Reactivating inner-city vacancy: Four steps to more lively downtowns

And now, a break in the gender content 😉

How do we reactivate vacant buildings, for example in inner cities? And why have these spaces become unattractive?

Unfortunately, beyond a certain point, vacancy and blight become a downward spiral. Once there is nothing more to visit downtown, why should I go there? And so the remaining shops that were holding on are starved of the remaining foot traffic. And of course, the increased shift to online shopping, exacerbated by the COVID-19 pandemic, hasn’t helped matters.

Revitalizing our inner cities means thinking about what our inner cities are for. Are they merely spaces of consumption and travel, or are they also spaces for meeting, recreation, even sports?

And it also means taking a nuanced perspective to user groups: their needs, preferences, and reasons for going to or avoiding spaces. For example…

  • Who decides if young people are a nuisance and how do we create spaces which welcome and provide designated and attractive areas for young people in our inner cities?
  • How do we make inner cities attractive and accessible for people with mobility issues, baby carriages, packages, or walkers?
  • How do we promote positive behaviors such as bike traffic and make it easy for people to leave the car home, or make it the most logical and simple choice to use low-carbon transport options?

In order to revitalize our inner cities we need to attract people to them, and that means we need a minimum critical mass. This is important for anchoring commercial interests, but also for feelings of liveliness, which promote feelings of safety and comfort.

Dortmund’s pedestrian zone is buzzing on a sunny spring day.

That means we need to start with visibility measures – create a buzz, create interest, create a destination, and link up with events and local actors who are looking for inexpensive space.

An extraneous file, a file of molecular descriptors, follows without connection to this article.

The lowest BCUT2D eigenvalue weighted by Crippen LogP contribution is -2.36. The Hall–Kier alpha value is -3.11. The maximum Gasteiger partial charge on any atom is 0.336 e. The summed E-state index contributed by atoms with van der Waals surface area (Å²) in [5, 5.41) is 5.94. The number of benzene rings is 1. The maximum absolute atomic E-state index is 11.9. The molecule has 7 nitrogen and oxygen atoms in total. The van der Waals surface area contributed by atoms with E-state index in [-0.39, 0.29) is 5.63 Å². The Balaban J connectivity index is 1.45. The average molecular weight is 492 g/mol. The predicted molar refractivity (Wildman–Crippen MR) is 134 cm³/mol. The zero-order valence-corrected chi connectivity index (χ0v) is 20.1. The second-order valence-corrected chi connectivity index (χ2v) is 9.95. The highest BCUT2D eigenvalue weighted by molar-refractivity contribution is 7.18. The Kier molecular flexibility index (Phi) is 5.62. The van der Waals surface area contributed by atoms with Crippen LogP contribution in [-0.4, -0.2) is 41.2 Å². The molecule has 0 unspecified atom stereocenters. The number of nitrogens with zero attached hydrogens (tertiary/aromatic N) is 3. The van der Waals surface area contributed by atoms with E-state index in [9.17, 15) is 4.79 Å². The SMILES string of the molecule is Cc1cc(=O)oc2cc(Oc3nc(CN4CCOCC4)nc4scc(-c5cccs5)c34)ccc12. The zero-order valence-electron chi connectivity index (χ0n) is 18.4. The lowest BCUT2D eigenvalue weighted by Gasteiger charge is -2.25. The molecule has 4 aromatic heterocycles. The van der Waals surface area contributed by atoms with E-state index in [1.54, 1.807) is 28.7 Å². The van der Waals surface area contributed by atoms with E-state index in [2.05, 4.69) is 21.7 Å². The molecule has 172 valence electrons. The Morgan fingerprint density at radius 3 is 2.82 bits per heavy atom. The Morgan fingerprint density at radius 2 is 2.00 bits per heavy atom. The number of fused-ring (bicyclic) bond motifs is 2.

The Freiraumgalerie in Halle (Saale) creates visual interest through large-scale street art.

It is important to then sustain this activity through pioneer uses. Traditional commercial interests won’t be able to survive on the low foot traffic and will be risk averse to investing in a space which is still in transition. This is the perfect chance to offer space to actors in the cultural and creative industries and more experimental pioneer uses. After all, as Jane Jacobs said, “new ideas need old buildings” or, more precisely, they need undesirable and therefore inexpensive real estate. One good example is the Kreativquartier in Munich.

It is critical at this point to approach the cooperation with creative industries not only as a temporary revitalization, but rather also as a more permanent way to anchor creative industries in your city center. After all, a small-grained diversity of uses, users and sectors will ensure long-term sustainability and create more resilience to shocks.

Local hubs and incubators can be a good way to create a more permanent ecosystem of creativity and start up culture, such as this additional example in Munich, a creative shop in the ground floor of the building hosting the city’s municipally-funded creative industries incubator.

Now is the moment to begin a site analysis. What have these measures brought? What has their impact been? It is important to gather both qualitative and quantitative data for a variety of user groups. Observe how many of which types of user groups are present over the course of the day and on different weekdays and ask them their opinions. What do they like or dislike? What is missing? What are issues that still need to be tackled (such as public infrastructure)? What makes the space attractive or not? What might make it more attractive?

Look also at the public space. Are there enough places to sit? Is there greenery? Are the surroundings for the buildings you are trying to revitalize attractive?

A pocket park off the main pedestrian zone in Dortmund offers a place to sit and creative play options for small children.

Finally, economic promotion can begin moving towards an incremental and mixed use shift. How long it takes to get to this point will depend entirely on the specifics of the site and the intervention(s) that have come before.

I love the topic of revitalization and the way it also crosses over with my other specialties like urban commons and diversity and inclusion. If you want to read more about my work on the topic, check out my project for the German Marshall Fund on reactivating vacant buildings, where I go into even more examples from Germany and the US.

And if you want even more, check out the work of my dear friends at the ZwischenZeitZentrale in Bremen.

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